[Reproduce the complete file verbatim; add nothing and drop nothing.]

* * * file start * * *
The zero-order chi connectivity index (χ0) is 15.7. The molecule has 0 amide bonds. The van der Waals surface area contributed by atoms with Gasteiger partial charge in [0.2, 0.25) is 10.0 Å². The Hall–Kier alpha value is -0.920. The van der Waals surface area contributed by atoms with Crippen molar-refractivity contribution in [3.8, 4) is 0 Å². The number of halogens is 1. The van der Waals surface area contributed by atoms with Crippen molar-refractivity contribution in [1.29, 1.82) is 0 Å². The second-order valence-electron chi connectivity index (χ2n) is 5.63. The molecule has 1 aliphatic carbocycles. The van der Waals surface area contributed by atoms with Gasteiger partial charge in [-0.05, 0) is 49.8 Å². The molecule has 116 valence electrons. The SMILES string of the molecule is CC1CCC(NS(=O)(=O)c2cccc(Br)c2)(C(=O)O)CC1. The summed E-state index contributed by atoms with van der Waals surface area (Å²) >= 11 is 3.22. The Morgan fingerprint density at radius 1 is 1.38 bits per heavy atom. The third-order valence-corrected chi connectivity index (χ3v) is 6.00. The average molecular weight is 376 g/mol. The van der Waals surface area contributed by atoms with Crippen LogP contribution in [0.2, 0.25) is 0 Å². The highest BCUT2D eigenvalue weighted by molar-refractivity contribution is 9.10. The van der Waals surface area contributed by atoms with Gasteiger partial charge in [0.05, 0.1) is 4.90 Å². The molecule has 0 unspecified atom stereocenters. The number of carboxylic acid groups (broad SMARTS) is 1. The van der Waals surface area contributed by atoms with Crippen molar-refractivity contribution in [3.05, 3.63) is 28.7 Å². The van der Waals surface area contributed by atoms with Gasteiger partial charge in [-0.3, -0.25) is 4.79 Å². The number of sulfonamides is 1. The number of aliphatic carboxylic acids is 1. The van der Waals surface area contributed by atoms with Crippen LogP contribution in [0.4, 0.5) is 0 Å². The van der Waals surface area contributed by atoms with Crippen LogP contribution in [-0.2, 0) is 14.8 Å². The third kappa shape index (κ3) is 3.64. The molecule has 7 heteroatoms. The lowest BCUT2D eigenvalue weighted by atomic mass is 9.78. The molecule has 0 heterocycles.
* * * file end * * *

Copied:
The zero-order chi connectivity index (χ0) is 15.7. The molecule has 0 amide bonds. The van der Waals surface area contributed by atoms with Gasteiger partial charge in [0.2, 0.25) is 10.0 Å². The Hall–Kier alpha value is -0.920. The van der Waals surface area contributed by atoms with Crippen molar-refractivity contribution in [3.8, 4) is 0 Å². The number of halogens is 1. The van der Waals surface area contributed by atoms with Crippen molar-refractivity contribution in [1.29, 1.82) is 0 Å². The second-order valence-electron chi connectivity index (χ2n) is 5.63. The molecule has 1 aliphatic carbocycles. The van der Waals surface area contributed by atoms with Gasteiger partial charge in [-0.05, 0) is 49.8 Å². The molecule has 116 valence electrons. The SMILES string of the molecule is CC1CCC(NS(=O)(=O)c2cccc(Br)c2)(C(=O)O)CC1. The summed E-state index contributed by atoms with van der Waals surface area (Å²) >= 11 is 3.22. The Morgan fingerprint density at radius 1 is 1.38 bits per heavy atom. The third-order valence-corrected chi connectivity index (χ3v) is 6.00. The average molecular weight is 376 g/mol. The van der Waals surface area contributed by atoms with Crippen LogP contribution in [0.2, 0.25) is 0 Å². The highest BCUT2D eigenvalue weighted by molar-refractivity contribution is 9.10. The van der Waals surface area contributed by atoms with Gasteiger partial charge in [0.05, 0.1) is 4.90 Å². The molecule has 0 unspecified atom stereocenters. The number of carboxylic acid groups (broad SMARTS) is 1. The van der Waals surface area contributed by atoms with Crippen molar-refractivity contribution in [3.05, 3.63) is 28.7 Å². The van der Waals surface area contributed by atoms with Gasteiger partial charge in [-0.3, -0.25) is 4.79 Å². The number of sulfonamides is 1. The number of aliphatic carboxylic acids is 1. The van der Waals surface area contributed by atoms with Crippen LogP contribution in [0.4, 0.5) is 0 Å². The van der Waals surface area contributed by atoms with Crippen LogP contribution in [-0.2, 0) is 14.8 Å². The third kappa shape index (κ3) is 3.64. The molecule has 7 heteroatoms. The lowest BCUT2D eigenvalue weighted by atomic mass is 9.78. The molecule has 0 heterocycles.